The PAFc subunit, Cdc73, is required for the proliferation and proper epigenetic regulation of proleukemic oncogenes in AML cells.
Disrupting the MLL-PAFc interaction selectively inhibits the growth of MLL-associated leukemic cells without altering normal hematopoietic stem cell function.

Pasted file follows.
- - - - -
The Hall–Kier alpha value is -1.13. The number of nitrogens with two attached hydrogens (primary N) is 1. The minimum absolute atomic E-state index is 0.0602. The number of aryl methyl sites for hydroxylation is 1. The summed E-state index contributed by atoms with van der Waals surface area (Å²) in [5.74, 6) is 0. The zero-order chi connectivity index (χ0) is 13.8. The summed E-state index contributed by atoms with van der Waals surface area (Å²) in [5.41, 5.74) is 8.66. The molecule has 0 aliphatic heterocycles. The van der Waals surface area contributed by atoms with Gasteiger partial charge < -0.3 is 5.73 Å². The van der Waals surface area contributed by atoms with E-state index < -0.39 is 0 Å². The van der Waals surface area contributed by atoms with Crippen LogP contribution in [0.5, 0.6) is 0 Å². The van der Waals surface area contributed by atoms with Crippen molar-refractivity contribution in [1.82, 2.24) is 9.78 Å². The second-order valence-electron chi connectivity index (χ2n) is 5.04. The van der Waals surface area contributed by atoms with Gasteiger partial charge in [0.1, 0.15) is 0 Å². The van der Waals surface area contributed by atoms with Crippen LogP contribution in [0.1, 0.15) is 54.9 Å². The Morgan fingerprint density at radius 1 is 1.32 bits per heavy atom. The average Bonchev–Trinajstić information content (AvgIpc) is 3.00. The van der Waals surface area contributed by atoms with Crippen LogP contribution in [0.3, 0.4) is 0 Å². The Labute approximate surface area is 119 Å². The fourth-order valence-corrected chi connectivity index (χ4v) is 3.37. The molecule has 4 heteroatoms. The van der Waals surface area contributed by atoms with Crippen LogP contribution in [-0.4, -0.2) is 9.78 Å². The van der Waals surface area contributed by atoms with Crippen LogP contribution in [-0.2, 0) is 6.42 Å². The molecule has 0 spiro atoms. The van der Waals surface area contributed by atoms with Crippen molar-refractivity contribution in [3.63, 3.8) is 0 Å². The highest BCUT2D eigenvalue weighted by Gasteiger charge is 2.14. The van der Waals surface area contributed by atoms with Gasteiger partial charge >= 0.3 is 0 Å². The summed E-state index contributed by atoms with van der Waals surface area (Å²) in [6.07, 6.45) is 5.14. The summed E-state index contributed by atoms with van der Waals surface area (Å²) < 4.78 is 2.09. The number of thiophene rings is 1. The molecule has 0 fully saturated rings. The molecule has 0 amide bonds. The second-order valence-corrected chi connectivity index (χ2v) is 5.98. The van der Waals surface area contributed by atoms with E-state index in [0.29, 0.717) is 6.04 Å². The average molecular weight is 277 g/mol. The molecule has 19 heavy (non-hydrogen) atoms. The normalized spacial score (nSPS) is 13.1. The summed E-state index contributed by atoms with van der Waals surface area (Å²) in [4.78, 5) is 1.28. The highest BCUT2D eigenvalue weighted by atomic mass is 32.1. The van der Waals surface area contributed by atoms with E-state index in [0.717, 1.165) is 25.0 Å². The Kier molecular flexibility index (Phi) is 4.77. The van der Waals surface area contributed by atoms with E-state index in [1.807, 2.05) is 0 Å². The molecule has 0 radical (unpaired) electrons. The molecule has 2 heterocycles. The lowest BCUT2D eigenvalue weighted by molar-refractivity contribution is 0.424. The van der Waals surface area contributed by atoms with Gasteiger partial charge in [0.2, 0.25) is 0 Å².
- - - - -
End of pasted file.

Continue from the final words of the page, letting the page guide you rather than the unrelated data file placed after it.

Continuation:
MLL rearrangements are common in leukemia and considered an adverse risk factor. Through interactions with the polymerase-associated factor complex (PAFc), mixed lineage leukemia (MLL) fusion proteins activate genes critical for blocking differentiation, such as HOXA9. Here we investigate whether the MLL-PAFc interaction can be exploited therapeutically using both genetic and biochemical approaches. We tested the genetic requirement of the PAFc in acute myeloid leukemia (AML) using a conditional allele of the PAFc subunit, Cdc73. We show that the PAFc is indiscriminately necessary for the proliferation of AML cells through the epigenetic regulation of proleukemogenic target genes, such as MEIS1 and Bcl2. To investigate the therapeutic potential of targeting the MLL-PAFc interaction, we engineered a dominant negative fragment of MLL capable of binding to the PAFc. Disruption of the MLL-PAFc interaction selectively inhibits the proliferation of MLL leukemic cells without affecting cells transformed by an unrelated E2A-HLF fusion protein. Using in vivo hematopoietic reconstitution assays, we demonstrate that disruption of the MLL-PAFc does not alter normal hematopoietic stem cell function. Together, our data show a selective growth inhibition of MLL-associated leukemic cells and tolerance of normal hematopoiesis to disruption of the MLL-PAFc interaction establishing the MLL-PAFc interaction as an attractive therapeutic target.